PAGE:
State wanted Baathists to remain as a significant part of the post-Saddam transitional authority in Iraq, in large part because Foggy Bottom officials believed that those Saddam loyalists were the only ones with the requisite knowledge and skill sets to effectively manage the country. Until new civilian administrator Paul Bremer issued a sweeping de-Baathification order last month—banishing some 15,000 to 30,000 former high-ranking party members from holding any public office—State was successful in installing Saddam loyalists into any number of key positions. One of the most vivid examples was State reinstating as president of Baghdad University Saddam Hussein’s personal physician.
Despite President Bush’s inclusion of Iran in the “axis of evil,” State managed to initiate talks with the reigning mullahs. This was no small feat. The approved talking points for the meeting were changed from the friendly tone State wanted to a much harsher one endorsed by the so-called “hawks,” but having the talks at all with a government that might be on the brink of collapse was a victory in and of itself.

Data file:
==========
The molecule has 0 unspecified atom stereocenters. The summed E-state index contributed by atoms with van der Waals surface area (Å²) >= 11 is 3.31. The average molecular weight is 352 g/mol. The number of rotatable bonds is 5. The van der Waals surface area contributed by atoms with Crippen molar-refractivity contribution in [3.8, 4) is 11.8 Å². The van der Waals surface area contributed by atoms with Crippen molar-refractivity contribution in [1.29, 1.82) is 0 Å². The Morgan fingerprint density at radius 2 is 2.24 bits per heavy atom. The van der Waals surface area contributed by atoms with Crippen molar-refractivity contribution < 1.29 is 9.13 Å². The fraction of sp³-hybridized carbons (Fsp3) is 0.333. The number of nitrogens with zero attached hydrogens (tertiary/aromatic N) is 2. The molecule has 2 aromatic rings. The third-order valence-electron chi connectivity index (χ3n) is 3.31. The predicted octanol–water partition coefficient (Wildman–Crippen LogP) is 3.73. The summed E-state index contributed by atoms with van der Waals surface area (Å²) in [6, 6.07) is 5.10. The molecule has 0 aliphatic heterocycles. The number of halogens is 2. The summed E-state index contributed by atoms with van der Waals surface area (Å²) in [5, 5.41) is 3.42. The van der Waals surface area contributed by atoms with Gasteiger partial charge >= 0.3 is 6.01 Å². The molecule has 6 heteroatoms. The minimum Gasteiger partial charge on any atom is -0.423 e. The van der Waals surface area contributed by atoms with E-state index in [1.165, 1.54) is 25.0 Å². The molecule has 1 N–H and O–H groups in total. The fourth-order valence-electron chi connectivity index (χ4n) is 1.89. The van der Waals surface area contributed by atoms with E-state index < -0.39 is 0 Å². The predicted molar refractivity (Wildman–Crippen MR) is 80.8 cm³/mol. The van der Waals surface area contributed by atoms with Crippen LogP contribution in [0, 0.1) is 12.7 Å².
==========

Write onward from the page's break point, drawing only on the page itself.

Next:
Proving that they are, in fact, exceedingly skillful bureaucrats, State officials managed to conceal for three weeks North Korea’s March 31 admission to them that it was reprocessing plutonium—the first time Pyongyang had conceded that. Had State told the White House and the Pentagon, the talks with North Korea and China slated to start on April 23 in Beijing likely would have been canceled. But because of State’s “shielding” of the information, the talks went off as planned.
Mr. Gingrich’s proposed structural fixes of State could have a substantial impact. But it’s hard to imagine that organizational reform alone will cure State’s corrosive culture. If anything, Mr. Gingrich’s modest proposals do not go far enough in reforming Foggy Bottom. There are many talented and dynamic FSOs, but they are outnumbered by those who adhere to State’s culture, as Mr. Ginrich puts it, “that props up dictators, coddles the corrupt, and ignores secret police forces.”
If the White House and Congress fail to act on Mr. Gingrich’s recommendations, President Bush’s policy goals could be jeopardized. If they fail to go even further by bringing in fresh blood and outside leadership, the President’s political goals—namely re-election next year—could be jeopardized as well.
Joel Mowbray, who got his start with Townhall.com, is an award-winning investigative journalist, nationally-syndicated columnist and author of Dangerous Diplomacy: How the State Department Threatens America's Security.
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